Guardian of the Movie Reviews

Guardians of the Galaxy

Review from Movie Date, weekly segment (Fridays) on NPR’s The Takeaway

Podcasts or live on Fridays on NPR

  • guardiansThe Takeaway’s culture producer Kristen Meinzer and Newsday film critic Rafer Guzman discuss movies, à la Siskell and Ebert, with one GREAT exception

NO SPOILERS!!!

The duo discuss each movie in less than a minute: no long, drawn-out discussions.  In a few seconds we get all the info we need to decide whether to see a movie. 

Plot: Superheroes in space

Bottom Line:

She said (Kristen Meinzer): hates superhero movies and this one has everything that she hates about them: cliches galore, vacuous plot, bad dialog, bad acting.

He said (Rafer Guzman): not a fan of superhero movies, but he would recommend this one. It’s a great ensemble piece that is funny and smart.

Comment: In other words, if you hate superhero movies, stay away. If you are neutral, go see it–it’s a good one. If you like or love superhero movies, then, baby, this one’s for you!

Note: It is garnering rave reviews.

Calvary

Brendan Gleeson
The great, ubiquitous Brendan Gleeson (the priest here, but also the one-eyed pirate character in the Harry Potter series.)

Honeycuttshollywood.com

Review by Kirk Honeycutt, former  chief critic of the Hollywood Reporter

Plot: A whodunit, prequel version: in the confessional box, a parishioner tells Father Lavelle, (his priest, played by Brendan Gleeson) that he’s going to kill him and gives the priest one week to get his things in order. Father Lavelle recognizes the voice as that of one of his parishioners, but doesn’t know which one.

The priest talks to his parishioners, one at a time. Honeycutt describes them this way: “Each and every parishioner is a flamboyant figure of comic dysfunction, nihilism or misanthropy.”

Bottom Line: It’s a dud. Flat characters are caricatures whose ailments and conditions we are suppose to take seriously.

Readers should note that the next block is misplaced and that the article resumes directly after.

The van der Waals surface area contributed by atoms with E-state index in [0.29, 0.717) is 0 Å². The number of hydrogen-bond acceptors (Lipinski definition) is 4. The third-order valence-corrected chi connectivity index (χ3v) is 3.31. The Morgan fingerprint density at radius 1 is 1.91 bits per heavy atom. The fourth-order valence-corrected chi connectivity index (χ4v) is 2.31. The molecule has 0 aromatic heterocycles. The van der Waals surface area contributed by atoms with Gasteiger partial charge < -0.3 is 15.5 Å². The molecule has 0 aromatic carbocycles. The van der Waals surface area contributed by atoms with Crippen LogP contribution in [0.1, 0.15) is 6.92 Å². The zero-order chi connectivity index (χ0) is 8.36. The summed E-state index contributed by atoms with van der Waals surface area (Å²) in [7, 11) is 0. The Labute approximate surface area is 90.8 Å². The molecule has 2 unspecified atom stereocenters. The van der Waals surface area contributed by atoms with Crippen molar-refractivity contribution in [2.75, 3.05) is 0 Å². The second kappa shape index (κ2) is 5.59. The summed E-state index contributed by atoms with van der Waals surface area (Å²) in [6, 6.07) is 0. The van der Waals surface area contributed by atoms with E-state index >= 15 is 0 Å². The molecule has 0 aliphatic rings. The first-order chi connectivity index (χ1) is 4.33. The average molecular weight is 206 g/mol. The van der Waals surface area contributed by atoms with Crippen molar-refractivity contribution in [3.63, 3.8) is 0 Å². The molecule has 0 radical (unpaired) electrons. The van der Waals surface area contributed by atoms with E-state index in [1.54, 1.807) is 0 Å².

Comment: This review is organized effectively: rather than starting out with the plot of the movie, Honeycutt begins with his chief criticism–the characters–and then explains the plot. This works well because the the characters are the backbone of the movie.

However, this sardonic, cynical review comes off as arrogant.

Note: Honeycutt’s opinion seems to be an exception–most reviewers like this movie.

Movie sounds much better when you read my fellow blogger‘s review, where he describes the main theme of the film:

Will Father Lavelle die for our sins?

4 Minute Mile

dfw.com (Dallas Fort-Worth news and entertainment site, one of the the networks owned by Star-Telegram.com)

 

The great, ubiquitous Richard Jenkins (plays the coach)
The great Richard Jenkins (plays the coach)

Review by Cary Darling

Spoilers:  Too many! It gives away the problems, tragedies, troubles, etc that the two leads have had in their lives. It sounds like this may be one of these movies where you gradually learn what lurks beneath the anger of these characters. If that is the case, then the Darling’s review, as my mother would say, is N.G. (Not Good).

Plot: High school track star (played by Kelly Blatz) has anger management problems, due to major troubles at home in a “run-down neighborhood.” After a fight with a teammate, he quits the track and field team. Along comes a former track coach (the great, ubiquitous actor, Richard Jenkins), who has anger issues and drinks too much. Can the coach find redemption by helping the kid? Can the kid find redemption from the help from the coach? Can we find redemption by watching this low-budget indie?

Bottom Line: Thumbs up. It avoids “slip[ping] into cliches so easily…it’s a moving, if occasionally heavy-handed, sports drama that deserves a wider audience than it is probably going to find in its limited release.”

On a personal level, I really want to see the first two movies (yes, I love superhero movies). The third one–I’d watch on Netflix.

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